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Buddhadharma : Fall 2018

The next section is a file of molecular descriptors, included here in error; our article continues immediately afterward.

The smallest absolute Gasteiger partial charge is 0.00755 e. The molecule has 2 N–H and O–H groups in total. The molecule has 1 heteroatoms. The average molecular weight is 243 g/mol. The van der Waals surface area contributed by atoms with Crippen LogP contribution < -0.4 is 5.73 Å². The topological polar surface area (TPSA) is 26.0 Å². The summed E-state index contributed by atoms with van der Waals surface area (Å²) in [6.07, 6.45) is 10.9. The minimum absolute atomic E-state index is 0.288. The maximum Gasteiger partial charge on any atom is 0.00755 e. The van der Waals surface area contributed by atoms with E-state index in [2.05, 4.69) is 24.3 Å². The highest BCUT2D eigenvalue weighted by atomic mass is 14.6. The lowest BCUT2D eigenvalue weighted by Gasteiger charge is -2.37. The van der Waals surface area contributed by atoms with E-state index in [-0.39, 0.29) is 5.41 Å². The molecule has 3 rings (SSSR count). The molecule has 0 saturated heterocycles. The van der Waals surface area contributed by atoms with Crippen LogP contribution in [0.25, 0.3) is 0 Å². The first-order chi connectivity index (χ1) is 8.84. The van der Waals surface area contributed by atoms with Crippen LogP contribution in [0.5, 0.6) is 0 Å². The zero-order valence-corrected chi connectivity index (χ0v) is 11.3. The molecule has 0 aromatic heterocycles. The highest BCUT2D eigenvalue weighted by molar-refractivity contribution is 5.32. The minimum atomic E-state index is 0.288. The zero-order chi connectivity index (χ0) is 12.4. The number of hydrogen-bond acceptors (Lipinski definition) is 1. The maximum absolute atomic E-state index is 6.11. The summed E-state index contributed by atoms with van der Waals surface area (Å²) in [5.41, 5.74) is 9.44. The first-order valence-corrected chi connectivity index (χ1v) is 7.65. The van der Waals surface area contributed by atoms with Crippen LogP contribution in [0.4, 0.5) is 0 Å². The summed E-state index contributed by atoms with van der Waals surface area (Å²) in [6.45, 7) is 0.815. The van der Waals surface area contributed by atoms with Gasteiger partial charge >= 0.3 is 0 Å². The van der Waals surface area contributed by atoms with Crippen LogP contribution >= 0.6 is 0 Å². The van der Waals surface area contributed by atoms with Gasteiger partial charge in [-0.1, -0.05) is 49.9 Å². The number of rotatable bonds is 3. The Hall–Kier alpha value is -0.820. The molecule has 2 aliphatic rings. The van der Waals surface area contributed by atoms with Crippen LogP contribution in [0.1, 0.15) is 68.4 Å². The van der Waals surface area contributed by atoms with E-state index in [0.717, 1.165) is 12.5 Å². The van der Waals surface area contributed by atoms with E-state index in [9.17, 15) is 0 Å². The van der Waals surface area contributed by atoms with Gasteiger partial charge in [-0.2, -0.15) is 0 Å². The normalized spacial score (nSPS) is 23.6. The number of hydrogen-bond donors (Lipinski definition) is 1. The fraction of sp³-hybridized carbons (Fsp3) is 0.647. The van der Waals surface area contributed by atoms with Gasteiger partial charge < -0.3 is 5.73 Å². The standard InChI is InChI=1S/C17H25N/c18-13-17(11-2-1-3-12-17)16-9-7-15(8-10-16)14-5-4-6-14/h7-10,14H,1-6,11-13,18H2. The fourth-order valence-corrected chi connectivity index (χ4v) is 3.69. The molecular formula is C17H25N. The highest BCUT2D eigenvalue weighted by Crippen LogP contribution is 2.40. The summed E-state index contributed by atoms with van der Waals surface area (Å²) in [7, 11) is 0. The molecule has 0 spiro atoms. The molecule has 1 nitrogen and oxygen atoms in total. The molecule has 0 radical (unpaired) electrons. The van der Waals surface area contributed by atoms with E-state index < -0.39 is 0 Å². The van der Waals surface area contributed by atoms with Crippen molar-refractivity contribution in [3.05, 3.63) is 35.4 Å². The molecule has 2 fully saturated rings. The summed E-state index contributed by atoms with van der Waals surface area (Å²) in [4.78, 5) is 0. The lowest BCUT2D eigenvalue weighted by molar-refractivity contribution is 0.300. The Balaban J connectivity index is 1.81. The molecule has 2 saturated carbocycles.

MATTEO PISTONO 27 reviewing, reassessing, and experimenting with psychedelics in small sanghas across the country. Intention and caution are two hallmarks of the contemporary flowering of psychedelic use among Buddhists. Recreationally trip- ping on mushrooms or LSD at a Phish show is not to be confused with dharma practice. Instead, as one Zen teacher from Washington said, “We take these substances, which we consider medicine, as a kind of sacrament, with aspirations of healing ourselves so that we can more effectively be of service throughout the world.” Washam continually emphasizes to those who ask her about aya- huasca, “It is not a recreational drug. Ayahuasca is a powerful medi- cine—it heals—it should be honored and respected.” Intention has long been stressed as a principal driving force behind how one experiences one’s mind on psychedelics, beginning with Timothy Leary and Richard Alpert (later known as Ram Dass) and their research group at Harvard in the 1960s. They referred to intention as the “mind-set,” or simply “set,” one creates going into a psychedelic experience. Equally important to the set is the setting, or the social and physical surroundings in which the experience takes place. “Of course, the drug dose does not produce the transcendent expe- rience. It merely acts as a chemical key—it opens the mind, frees the nervous system of its ordinary patterns and structures. The nature of the experience depends almost entirely on set and setting,” Leary wrote in his 1964 guide, The Psychedelic Experience: A Manual Based on the Tibetan Book of the Dead. The setting for Washam’s Buddhist ayahuasca retreat is a tradi- tional shamanic ceremony in the Peruvian jungle. This is not only because ayahuasca is legal in Peru and understood as a medicine to Today’s practitioners insist their forays into psychedelics are not a replay of the counterculture scene of the 1960s.